Call Me Brother
Directed by David Howe | Review by Helen Wheels
[dropcap]C[/dropcap]all Me Brother, written by Christina Parrish, is a script that plays around with the taboo of incest. In the film, Parrish unflinchingly takes on the lead role of Lisa, an awkward teenager who reunites with her brother Tony, after being separated ten years earlier because of their parent’s divorce. The bond the siblings had as young children is still there, and much to our chagrin quickly blossoms into romance.
The movie opens with music that sounds like it came from a cruise ship, as we are introduced to the family. Dad’s new wife, Doris (Danu Uribe) is dressed like a pin-up girl from the 1950’s and is busy making cinnamon rolls. Lisa (Christina Parrish) and Tony (Andrew Dismukes), are sleeping in the same room on single beds just as they did when they were kids. Frank (Asaf Ronen), who under no circumstances wants to be called dad, is sitting on the toilet with the morning paper. There’s no doubt we’re in for an irreverent comedy; but Parrish and director, David Howe push it just a little further.
Howe brings the weird dysfunctional world that Lisa and Tony live in, to life, casting the quirky characters with colleagues from the Austin Texas stand-up comedy and filmmaking communities. The comedic background of the actors gives this feature-length movie the drive it needs to keep us uncomfortably laughing and entertained from beginning to end. I spent half of the time hoping to god that Tony and Lisa weren’t going to actually have sex, and the other half, dare I say … no, I can’t say it. I did not want them to do the deed. However, I completely understood the reasons for the intimacy of their relationship.
Even though “Call Me Brother” is a comedy, the characters are complex and layered. The story is full of subtext that examines human behavior. The family feels tense about Lisa and Tony’s mother (Kim Lowery), who is seen briefly in the opening and closing scenes of the movie. From our short encounter, we can sum up that she isn’t exactly the motherly type. She has no interest in seeing her son, and that fact isn’t lost on him. He knows she left him and had never tried to contact him. She doesn’t exactly love Lisa either, asking her to please not call while she’s on vacation. Lisa is probably in need of affection after living with this self-absorbed woman her whole life.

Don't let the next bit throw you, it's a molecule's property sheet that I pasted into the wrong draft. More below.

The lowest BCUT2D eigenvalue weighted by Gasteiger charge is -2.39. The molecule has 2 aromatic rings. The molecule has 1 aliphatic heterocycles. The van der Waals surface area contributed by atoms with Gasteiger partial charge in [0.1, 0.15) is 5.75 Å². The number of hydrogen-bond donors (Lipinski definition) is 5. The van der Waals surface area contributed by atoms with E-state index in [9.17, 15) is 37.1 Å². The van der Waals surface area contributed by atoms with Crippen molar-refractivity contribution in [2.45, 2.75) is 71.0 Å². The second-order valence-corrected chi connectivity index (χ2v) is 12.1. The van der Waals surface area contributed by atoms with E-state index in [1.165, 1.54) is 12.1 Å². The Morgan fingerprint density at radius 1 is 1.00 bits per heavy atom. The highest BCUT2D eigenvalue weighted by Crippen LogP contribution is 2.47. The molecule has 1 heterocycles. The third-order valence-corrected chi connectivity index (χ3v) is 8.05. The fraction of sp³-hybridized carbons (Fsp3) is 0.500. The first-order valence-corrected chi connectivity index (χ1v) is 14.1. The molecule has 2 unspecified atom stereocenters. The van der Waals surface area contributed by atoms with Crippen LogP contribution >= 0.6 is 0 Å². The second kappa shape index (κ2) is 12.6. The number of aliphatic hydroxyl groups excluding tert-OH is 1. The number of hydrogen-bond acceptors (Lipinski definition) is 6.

On the other hand, Frank and Doris are overly open about their sexuality and consumed with each other, which leads them into acting inappropriately. We can infer from Frank’s actions that deviant behavior is probably the norm in this family. But as he puts it, Doris “talked him through everything.” Now he can be himself like never before! The boisterous behavior of the adults, however, doesn’t leave a lot of room for the quiet and timid, Tony. When his sister comes home, he is happy to have the company. They both remember what it was like when they were young and living with parents who didn’t even like each other, so this set-up seems pretty great. At least everyone is happy.
“Call me Brother” makes us think about how and why certain no-nos exist in society, and also how someone could potentially fall in love with a relative. I feel gross just acknowledging that I get it, but maybe that’s the point. Breaking boundaries. Questioning. And acknowledging that we’re human and have inappropriate feelings sometimes. Or, could the filmmakers be asking us to question society’s reasons for considering intimate feelings between relatives a subject so unspeakable that we can’t talk openly about those types of consensual relationships?
The true talent of a comedian is to take a hot-button topic and talk about it in ways that no one else can because comedy gets a pass. In that sense, the filmmakers were able to pull off a film like “Call Me brother” by using their talents and experience as stand-up comedians. They used their sense of irony, timing, and straight-up silliness to put the subject of incest in our face and make us think about it as something that could be a mutual attraction. Whether or not we and society as a whole agree with it, is another matter. But maybe we could talk about it.
In the end, the connection between Tony and Lisa is based on trust, and unconditional love; the things we crave in our relationships. Add teenage hormones to the mix, and we don’t know whether to laugh or shudder. Most of the time it’s a combination. Watching this in a theater would be great, just for the audience reaction alone.
Helen Wheels is an independent filmmaker, freelance writer, and visual artist. She has produced, directed, worked as a set designer and scenic painter, and has been an assistant director on dozens of films. Wheels graduated from Shoreline College with an AAAS in Digital Film Production and is continuing toward her MFA in New Media Communications. Known for her eye to detail and advanced research skills, Wheels is currently researching historical events for her latest script and is in the process of developing her online writing business.